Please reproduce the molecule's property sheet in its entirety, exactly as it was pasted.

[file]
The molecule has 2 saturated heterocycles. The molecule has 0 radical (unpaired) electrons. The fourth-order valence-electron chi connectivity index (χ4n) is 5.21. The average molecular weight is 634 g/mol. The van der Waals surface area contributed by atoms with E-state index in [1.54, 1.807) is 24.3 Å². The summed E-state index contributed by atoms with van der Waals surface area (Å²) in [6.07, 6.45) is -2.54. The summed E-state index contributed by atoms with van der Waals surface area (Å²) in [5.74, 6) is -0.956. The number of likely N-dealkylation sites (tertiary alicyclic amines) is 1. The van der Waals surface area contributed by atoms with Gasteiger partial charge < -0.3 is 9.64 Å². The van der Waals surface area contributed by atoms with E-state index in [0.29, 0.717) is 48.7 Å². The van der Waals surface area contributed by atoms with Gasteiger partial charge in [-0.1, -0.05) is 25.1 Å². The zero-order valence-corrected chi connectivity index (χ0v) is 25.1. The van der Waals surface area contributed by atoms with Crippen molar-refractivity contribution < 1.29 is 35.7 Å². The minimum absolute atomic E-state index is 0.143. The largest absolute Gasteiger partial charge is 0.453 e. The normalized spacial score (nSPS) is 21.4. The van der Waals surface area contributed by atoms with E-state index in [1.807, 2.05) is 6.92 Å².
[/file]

The molecule has 2 saturated heterocycles. The molecule has 0 radical (unpaired) electrons. The fourth-order valence-electron chi connectivity index (χ4n) is 5.21. The average molecular weight is 634 g/mol. The van der Waals surface area contributed by atoms with E-state index in [1.54, 1.807) is 24.3 Å². The summed E-state index contributed by atoms with van der Waals surface area (Å²) in [6.07, 6.45) is -2.54. The summed E-state index contributed by atoms with van der Waals surface area (Å²) in [5.74, 6) is -0.956. The number of likely N-dealkylation sites (tertiary alicyclic amines) is 1. The van der Waals surface area contributed by atoms with Gasteiger partial charge < -0.3 is 9.64 Å². The van der Waals surface area contributed by atoms with E-state index in [0.29, 0.717) is 48.7 Å². The van der Waals surface area contributed by atoms with Gasteiger partial charge in [-0.1, -0.05) is 25.1 Å². The zero-order valence-corrected chi connectivity index (χ0v) is 25.1. The van der Waals surface area contributed by atoms with Crippen molar-refractivity contribution < 1.29 is 35.7 Å². The minimum absolute atomic E-state index is 0.143. The largest absolute Gasteiger partial charge is 0.453 e. The normalized spacial score (nSPS) is 21.4. The van der Waals surface area contributed by atoms with E-state index in [1.807, 2.05) is 6.92 Å².